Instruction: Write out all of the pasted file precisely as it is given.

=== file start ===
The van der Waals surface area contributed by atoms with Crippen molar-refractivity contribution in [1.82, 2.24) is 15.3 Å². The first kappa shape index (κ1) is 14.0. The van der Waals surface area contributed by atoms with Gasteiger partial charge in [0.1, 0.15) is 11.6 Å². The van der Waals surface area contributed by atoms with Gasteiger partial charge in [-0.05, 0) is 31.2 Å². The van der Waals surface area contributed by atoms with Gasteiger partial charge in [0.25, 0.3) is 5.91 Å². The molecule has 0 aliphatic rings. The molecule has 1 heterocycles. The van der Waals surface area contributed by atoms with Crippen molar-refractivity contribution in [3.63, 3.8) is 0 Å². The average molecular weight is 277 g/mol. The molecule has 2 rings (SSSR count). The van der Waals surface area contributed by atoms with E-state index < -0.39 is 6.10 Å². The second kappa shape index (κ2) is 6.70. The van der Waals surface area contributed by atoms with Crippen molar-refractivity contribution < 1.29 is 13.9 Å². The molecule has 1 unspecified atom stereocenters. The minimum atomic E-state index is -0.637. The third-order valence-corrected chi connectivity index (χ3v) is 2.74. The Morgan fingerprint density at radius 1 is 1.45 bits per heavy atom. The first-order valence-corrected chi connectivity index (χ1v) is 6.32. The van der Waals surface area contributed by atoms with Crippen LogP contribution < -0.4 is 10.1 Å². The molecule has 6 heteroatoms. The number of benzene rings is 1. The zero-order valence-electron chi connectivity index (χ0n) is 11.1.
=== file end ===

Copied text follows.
The van der Waals surface area contributed by atoms with Crippen molar-refractivity contribution in [1.82, 2.24) is 15.3 Å². The first kappa shape index (κ1) is 14.0. The van der Waals surface area contributed by atoms with Gasteiger partial charge in [0.1, 0.15) is 11.6 Å². The van der Waals surface area contributed by atoms with Gasteiger partial charge in [-0.05, 0) is 31.2 Å². The van der Waals surface area contributed by atoms with Gasteiger partial charge in [0.25, 0.3) is 5.91 Å². The molecule has 0 aliphatic rings. The molecule has 1 heterocycles. The van der Waals surface area contributed by atoms with Crippen molar-refractivity contribution in [3.63, 3.8) is 0 Å². The average molecular weight is 277 g/mol. The molecule has 2 rings (SSSR count). The van der Waals surface area contributed by atoms with E-state index < -0.39 is 6.10 Å². The second kappa shape index (κ2) is 6.70. The van der Waals surface area contributed by atoms with Crippen molar-refractivity contribution < 1.29 is 13.9 Å². The molecule has 1 unspecified atom stereocenters. The minimum atomic E-state index is -0.637. The third-order valence-corrected chi connectivity index (χ3v) is 2.74. The Morgan fingerprint density at radius 1 is 1.45 bits per heavy atom. The first-order valence-corrected chi connectivity index (χ1v) is 6.32. The van der Waals surface area contributed by atoms with Crippen LogP contribution < -0.4 is 10.1 Å². The molecule has 6 heteroatoms. The number of benzene rings is 1. The zero-order valence-electron chi connectivity index (χ0n) is 11.1.